If you don’t love what you’re doing, there’s no point doing it,” intones chef Masaharu Morimoto, as he proudly surveys his massive new restaurant in Business Bay.
And with 16 restaurants around the world, it’s safe to say he follows his own advice.
Morimoto Dubai is the first UAE venture for the celebrity chef, who is famed globally for his fusion dishes, as well as for being the TV star of Iron Chef in both Japan and America.
The restaurant opened in the Renaissance Downtown Hotel in Business Bay last month, and it’s a huge space. With room for more than 200 diners, the cool new eatery is set on the 23rd and 24th floors of the hotel and, alongside a huge terrace offering stunning views across the city, there’s also a teppanyaki bar and a 24-seat sushi counter.
“This is restaurant number 16,” Morimoto beams, settling into a seat by one of the huge floor-to-ceiling windows. “For each one I bring a different décor and menu and here we have the teppan bar, as we want to cook dishes with our customers,” he explains. “It’s interactive. My whole concept is to have energy, and to have fun with our diners.”
Morimoto has a very hands-on approach with the restaurant, too, as he does with all of his ventures. He first opened a restaurant in Japan in 1979, and now has venues in the world’s most famous cities – from New York to Mumbai, Mexico City to Las Vegas – so Dubai is joining a prestigious list.
“People ask me why Dubai?,” he says. “And it’s because here, I can do what I want. We can get ingredients from everywhere. We’re free. People here are so international, too. This is a big opportunity to challenge myself.”
Morimoto doesn’t have time to eat out much, but praises the dining scene here in Dubai, and tries to visit new restaurants during his regular trips to the city.
“Of course I try Japanese food when I’m here, and Middle Eastern,” he says. “I love Rüya. Colin [Clague] is a great chef and it’s a great concept. I really like his food.”
Morimoto’s restaurant has been in the pipeline for three years and the team of chefs working in it have been hand-picked from his other ventures. The menu in Dubai also showcases the famous chef’s distinct culinary style – fusing Western and Asian ingredients with traditional Japanese cooking techniques.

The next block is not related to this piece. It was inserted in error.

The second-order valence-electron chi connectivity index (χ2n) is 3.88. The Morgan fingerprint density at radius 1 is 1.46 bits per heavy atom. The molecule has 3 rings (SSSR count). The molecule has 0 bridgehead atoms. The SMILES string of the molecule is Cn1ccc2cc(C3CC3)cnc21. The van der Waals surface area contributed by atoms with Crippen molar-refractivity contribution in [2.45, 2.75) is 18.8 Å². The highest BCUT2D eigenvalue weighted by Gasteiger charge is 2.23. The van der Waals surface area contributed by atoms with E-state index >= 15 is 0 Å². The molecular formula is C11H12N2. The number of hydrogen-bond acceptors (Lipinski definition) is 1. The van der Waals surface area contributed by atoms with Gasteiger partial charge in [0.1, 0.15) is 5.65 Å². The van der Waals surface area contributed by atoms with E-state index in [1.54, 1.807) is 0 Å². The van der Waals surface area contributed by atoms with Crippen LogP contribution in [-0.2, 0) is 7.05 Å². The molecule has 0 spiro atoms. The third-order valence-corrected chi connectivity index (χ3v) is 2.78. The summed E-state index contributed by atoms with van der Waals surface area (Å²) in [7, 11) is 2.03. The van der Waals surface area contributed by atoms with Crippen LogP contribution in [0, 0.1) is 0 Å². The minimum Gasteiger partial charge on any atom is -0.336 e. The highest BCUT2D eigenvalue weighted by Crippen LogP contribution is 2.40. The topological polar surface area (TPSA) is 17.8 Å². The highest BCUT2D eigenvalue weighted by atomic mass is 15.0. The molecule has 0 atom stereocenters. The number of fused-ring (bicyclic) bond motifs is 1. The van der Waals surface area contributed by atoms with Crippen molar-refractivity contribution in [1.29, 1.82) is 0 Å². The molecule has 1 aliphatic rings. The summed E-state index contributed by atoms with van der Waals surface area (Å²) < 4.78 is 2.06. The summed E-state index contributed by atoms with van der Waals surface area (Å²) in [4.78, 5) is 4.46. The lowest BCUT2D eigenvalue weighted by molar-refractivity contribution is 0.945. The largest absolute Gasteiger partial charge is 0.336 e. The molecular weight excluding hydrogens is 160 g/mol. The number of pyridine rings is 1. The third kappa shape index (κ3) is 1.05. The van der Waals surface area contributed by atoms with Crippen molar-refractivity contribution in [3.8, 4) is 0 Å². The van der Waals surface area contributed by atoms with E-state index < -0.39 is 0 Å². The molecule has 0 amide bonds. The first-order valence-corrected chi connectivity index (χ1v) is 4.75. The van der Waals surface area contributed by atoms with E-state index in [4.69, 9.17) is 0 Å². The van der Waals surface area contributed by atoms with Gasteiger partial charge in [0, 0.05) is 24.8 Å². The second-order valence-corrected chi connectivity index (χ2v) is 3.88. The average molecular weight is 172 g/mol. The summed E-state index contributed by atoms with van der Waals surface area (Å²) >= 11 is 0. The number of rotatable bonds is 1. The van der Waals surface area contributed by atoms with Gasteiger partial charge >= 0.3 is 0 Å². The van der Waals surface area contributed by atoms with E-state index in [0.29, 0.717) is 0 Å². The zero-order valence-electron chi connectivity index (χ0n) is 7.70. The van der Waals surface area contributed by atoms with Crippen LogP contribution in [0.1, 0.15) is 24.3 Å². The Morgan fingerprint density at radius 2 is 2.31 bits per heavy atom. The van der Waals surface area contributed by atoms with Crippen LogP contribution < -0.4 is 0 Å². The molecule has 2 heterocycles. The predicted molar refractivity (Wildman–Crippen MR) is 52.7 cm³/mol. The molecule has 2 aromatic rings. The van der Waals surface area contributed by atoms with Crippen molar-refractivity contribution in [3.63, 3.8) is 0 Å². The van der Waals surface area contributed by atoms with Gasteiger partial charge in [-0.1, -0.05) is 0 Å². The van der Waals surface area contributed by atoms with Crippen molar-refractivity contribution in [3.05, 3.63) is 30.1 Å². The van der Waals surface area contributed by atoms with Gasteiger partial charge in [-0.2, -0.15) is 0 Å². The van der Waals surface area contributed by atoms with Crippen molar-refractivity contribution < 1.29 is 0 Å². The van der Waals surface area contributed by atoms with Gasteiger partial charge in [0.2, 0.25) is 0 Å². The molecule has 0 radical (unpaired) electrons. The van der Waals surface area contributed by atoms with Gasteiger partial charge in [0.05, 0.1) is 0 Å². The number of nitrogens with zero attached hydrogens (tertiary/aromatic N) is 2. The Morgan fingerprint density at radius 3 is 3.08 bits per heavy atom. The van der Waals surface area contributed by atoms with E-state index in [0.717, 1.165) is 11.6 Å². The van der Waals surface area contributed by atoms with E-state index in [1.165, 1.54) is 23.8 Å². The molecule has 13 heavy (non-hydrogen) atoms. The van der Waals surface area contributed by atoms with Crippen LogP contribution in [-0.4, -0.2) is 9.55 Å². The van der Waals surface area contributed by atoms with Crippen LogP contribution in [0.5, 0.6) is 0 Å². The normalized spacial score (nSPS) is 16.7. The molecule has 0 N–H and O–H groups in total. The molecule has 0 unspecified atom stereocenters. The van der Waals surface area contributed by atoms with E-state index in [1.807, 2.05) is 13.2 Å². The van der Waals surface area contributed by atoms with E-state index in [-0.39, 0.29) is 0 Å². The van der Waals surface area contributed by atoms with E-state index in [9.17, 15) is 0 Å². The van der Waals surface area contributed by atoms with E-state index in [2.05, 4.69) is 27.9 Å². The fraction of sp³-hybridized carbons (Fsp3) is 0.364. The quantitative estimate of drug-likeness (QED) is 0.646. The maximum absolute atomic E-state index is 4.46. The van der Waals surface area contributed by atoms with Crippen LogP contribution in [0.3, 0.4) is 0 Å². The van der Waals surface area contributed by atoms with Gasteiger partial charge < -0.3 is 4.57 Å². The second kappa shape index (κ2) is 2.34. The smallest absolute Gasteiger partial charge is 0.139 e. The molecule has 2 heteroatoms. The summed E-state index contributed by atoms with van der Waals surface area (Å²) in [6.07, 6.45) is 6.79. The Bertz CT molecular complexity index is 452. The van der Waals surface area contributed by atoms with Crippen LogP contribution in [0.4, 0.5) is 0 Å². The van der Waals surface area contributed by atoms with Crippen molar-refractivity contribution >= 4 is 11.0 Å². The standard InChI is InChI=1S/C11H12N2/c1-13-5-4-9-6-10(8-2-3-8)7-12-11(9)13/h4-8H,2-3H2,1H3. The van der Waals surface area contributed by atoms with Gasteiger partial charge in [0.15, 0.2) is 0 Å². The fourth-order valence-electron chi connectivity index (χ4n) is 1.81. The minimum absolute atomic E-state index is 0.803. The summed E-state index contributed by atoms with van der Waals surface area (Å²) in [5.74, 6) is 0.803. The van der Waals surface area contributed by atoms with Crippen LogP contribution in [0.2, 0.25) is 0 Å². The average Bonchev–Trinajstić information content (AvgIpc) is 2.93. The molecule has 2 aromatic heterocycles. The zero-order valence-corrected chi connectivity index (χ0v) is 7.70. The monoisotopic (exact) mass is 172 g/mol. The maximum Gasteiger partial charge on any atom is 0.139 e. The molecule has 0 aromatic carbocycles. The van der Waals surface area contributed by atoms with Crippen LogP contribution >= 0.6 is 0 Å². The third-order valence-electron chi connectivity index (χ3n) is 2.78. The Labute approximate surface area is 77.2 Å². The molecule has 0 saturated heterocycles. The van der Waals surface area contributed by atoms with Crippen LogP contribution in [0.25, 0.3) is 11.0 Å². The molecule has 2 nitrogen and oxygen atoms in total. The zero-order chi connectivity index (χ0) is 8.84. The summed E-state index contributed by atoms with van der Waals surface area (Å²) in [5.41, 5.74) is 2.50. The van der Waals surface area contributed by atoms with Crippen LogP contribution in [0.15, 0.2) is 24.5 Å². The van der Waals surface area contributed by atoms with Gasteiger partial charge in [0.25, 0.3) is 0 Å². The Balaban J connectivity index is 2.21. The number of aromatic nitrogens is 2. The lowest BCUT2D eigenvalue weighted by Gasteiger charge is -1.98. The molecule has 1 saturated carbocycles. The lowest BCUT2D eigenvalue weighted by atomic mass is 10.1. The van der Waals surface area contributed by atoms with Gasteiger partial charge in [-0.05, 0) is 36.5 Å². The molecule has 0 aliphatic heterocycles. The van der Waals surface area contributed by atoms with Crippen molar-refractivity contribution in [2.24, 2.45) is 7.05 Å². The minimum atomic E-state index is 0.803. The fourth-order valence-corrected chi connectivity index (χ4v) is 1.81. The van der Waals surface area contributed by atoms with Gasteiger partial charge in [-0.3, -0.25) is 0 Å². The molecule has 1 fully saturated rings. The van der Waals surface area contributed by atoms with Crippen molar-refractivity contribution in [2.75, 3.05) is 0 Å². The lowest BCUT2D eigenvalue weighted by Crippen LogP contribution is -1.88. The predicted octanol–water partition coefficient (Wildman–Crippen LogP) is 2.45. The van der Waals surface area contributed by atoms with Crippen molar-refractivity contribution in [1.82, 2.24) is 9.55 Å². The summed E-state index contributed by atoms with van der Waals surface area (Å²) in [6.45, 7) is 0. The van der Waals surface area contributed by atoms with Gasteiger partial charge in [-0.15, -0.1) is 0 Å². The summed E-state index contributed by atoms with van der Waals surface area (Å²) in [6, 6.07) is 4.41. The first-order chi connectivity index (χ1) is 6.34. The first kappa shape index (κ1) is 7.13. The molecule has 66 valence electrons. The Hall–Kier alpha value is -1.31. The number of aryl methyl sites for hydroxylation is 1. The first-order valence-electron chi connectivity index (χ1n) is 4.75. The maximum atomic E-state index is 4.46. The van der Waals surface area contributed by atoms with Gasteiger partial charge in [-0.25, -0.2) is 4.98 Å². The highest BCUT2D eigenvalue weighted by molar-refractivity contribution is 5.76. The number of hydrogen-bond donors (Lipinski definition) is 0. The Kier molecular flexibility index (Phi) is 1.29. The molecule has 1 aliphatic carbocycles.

“Our chef here [Miguel Huelamo] is very experienced in Spanish food,” Morimoto explains. “I’m like the conductor, yes I can make Spanish food, French food, Italian food, but I don’t have the deep foundations my different chefs have, so I work to their skills.”
Morimoto Dubai has a seasonal menu, too, with an ever-changing seafood list, and fish is mostly sourced from Tokyo’s famed Tsukiji and Fukuoka fish markets. “I like to get fish from Japan, but it’s more about what’s in season,” he says. “I don’t mind where it comes from, as long as it’s the best. What’s good today is what’s important.”
And like many professional chefs, there’s no time for cooking in Morimoto’s personal life. “Do I cook at home? Zero,” he says firmly. “I cook for work, although not as much as I’d like nowadays, but in my private time I don’t want to even think about food, not sushi, not cooking it and not watching TV. I like to think about nothing.”
And speaking of which, he has never watched Iron Chef, the show he’s so famed for – a red-hot cooking battle that’s based around creating dishes using different ingredients each episode.
“Did I enjoy making the show?” he ponders. “Yes and no. People said I had an advantage, and I suppose that’s true, in that I did more than 100 battles, but I can’t cook the same thing every single time. It needs to be different. It’s quite stressful, but how many Iron Chefs are there in the world? Very few.
I feel honoured, and if someone says ‘I want to be a chef like Morimoto’ after watching it, it makes me very proud.”
And so he should be. Growing up in Hiroshima, Morimoto had grand plans of becoming a pro baseball player, but an injury put paid to those dreams and he turned his hand to cooking instead.
“Do you hear that?” he grins, clicking his injured shoulder. “I’m not from a wealthy family, so we couldn’t eat out a lot, but when we did, I used to think the sushi chefs were really cool. So when I was 18, I started to work in a sushi restaurant. Then opened my own restaurant in Japan.”
He then made the move to the US, and 33 years later, that’s the place he calls home, stating he loves the energy and excitement of New York.
“A lot of people ask, ‘where are you based?’ I say, ‘that’s a good question’”.
“My passport is from Japan, my wife and dog are in New York, but I’ve only spent two nights in my own bed this year. Last year it was only 65 nights in total all year. This planet, that’s my base.”
And with a date in Hawaii to open another new restaurant the week after we meet, it’s not looking like he’s going to be sitting still for very long, which is excellent news for foodies the world over.
Open Sun-Wed 6pm-2am;Thu-Sat 6pm-3am. Renaissance Downtown Hotel, Dubai, Business Bay (04 512 5577).